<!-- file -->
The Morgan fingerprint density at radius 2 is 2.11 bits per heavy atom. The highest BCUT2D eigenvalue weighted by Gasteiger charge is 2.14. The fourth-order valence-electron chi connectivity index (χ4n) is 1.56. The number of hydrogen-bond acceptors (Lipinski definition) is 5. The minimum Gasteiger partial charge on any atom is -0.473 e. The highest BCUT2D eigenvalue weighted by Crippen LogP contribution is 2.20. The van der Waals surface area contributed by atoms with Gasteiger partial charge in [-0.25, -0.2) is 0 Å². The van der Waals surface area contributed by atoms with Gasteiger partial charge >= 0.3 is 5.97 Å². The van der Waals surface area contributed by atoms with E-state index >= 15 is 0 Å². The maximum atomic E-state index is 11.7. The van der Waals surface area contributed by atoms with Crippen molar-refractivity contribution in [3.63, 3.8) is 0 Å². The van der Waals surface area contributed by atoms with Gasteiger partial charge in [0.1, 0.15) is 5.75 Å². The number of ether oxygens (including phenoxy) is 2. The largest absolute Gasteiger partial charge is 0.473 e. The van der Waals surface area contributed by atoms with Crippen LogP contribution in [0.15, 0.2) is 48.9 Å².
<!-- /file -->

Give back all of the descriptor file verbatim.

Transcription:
The Morgan fingerprint density at radius 2 is 2.11 bits per heavy atom. The highest BCUT2D eigenvalue weighted by Gasteiger charge is 2.14. The fourth-order valence-electron chi connectivity index (χ4n) is 1.56. The number of hydrogen-bond acceptors (Lipinski definition) is 5. The minimum Gasteiger partial charge on any atom is -0.473 e. The highest BCUT2D eigenvalue weighted by Crippen LogP contribution is 2.20. The van der Waals surface area contributed by atoms with Gasteiger partial charge in [-0.25, -0.2) is 0 Å². The van der Waals surface area contributed by atoms with Gasteiger partial charge >= 0.3 is 5.97 Å². The van der Waals surface area contributed by atoms with E-state index >= 15 is 0 Å². The maximum atomic E-state index is 11.7. The van der Waals surface area contributed by atoms with Crippen molar-refractivity contribution in [3.63, 3.8) is 0 Å². The van der Waals surface area contributed by atoms with Gasteiger partial charge in [0.1, 0.15) is 5.75 Å². The number of ether oxygens (including phenoxy) is 2. The largest absolute Gasteiger partial charge is 0.473 e. The van der Waals surface area contributed by atoms with Crippen LogP contribution in [0.15, 0.2) is 48.9 Å².